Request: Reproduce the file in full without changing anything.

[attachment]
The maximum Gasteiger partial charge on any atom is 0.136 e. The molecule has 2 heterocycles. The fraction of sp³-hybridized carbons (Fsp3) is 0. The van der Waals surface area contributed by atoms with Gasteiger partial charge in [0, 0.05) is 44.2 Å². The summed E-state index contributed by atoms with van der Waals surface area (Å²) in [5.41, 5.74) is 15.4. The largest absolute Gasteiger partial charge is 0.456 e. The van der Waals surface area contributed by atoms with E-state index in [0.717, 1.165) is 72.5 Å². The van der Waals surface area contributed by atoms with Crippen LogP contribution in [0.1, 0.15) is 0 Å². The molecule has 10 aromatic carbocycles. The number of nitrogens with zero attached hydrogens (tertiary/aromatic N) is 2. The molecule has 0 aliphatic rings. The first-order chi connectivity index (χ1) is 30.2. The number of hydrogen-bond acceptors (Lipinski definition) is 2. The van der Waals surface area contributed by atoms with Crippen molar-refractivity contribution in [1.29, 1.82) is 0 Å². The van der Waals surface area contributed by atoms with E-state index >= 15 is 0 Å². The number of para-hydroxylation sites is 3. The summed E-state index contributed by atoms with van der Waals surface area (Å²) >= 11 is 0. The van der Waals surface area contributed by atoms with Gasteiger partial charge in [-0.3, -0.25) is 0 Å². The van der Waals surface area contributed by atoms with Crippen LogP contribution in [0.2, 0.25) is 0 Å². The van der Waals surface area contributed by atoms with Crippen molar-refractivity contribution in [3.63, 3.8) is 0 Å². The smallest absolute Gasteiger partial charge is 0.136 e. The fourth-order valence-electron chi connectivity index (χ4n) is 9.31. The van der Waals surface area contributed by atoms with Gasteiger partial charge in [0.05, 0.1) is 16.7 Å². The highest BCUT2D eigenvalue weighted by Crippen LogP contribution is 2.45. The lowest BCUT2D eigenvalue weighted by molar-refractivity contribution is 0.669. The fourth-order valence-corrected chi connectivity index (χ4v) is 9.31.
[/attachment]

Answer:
The maximum Gasteiger partial charge on any atom is 0.136 e. The molecule has 2 heterocycles. The fraction of sp³-hybridized carbons (Fsp3) is 0. The van der Waals surface area contributed by atoms with Gasteiger partial charge in [0, 0.05) is 44.2 Å². The summed E-state index contributed by atoms with van der Waals surface area (Å²) in [5.41, 5.74) is 15.4. The largest absolute Gasteiger partial charge is 0.456 e. The van der Waals surface area contributed by atoms with E-state index in [0.717, 1.165) is 72.5 Å². The van der Waals surface area contributed by atoms with Crippen LogP contribution in [0.1, 0.15) is 0 Å². The molecule has 10 aromatic carbocycles. The number of nitrogens with zero attached hydrogens (tertiary/aromatic N) is 2. The molecule has 0 aliphatic rings. The first-order chi connectivity index (χ1) is 30.2. The number of hydrogen-bond acceptors (Lipinski definition) is 2. The van der Waals surface area contributed by atoms with Crippen molar-refractivity contribution in [1.29, 1.82) is 0 Å². The van der Waals surface area contributed by atoms with E-state index >= 15 is 0 Å². The number of para-hydroxylation sites is 3. The summed E-state index contributed by atoms with van der Waals surface area (Å²) >= 11 is 0. The van der Waals surface area contributed by atoms with Gasteiger partial charge in [-0.3, -0.25) is 0 Å². The van der Waals surface area contributed by atoms with Crippen LogP contribution in [0.2, 0.25) is 0 Å². The van der Waals surface area contributed by atoms with Crippen molar-refractivity contribution in [3.63, 3.8) is 0 Å². The smallest absolute Gasteiger partial charge is 0.136 e. The fourth-order valence-electron chi connectivity index (χ4n) is 9.31. The van der Waals surface area contributed by atoms with Gasteiger partial charge in [0.05, 0.1) is 16.7 Å². The highest BCUT2D eigenvalue weighted by Crippen LogP contribution is 2.45. The lowest BCUT2D eigenvalue weighted by molar-refractivity contribution is 0.669. The fourth-order valence-corrected chi connectivity index (χ4v) is 9.31.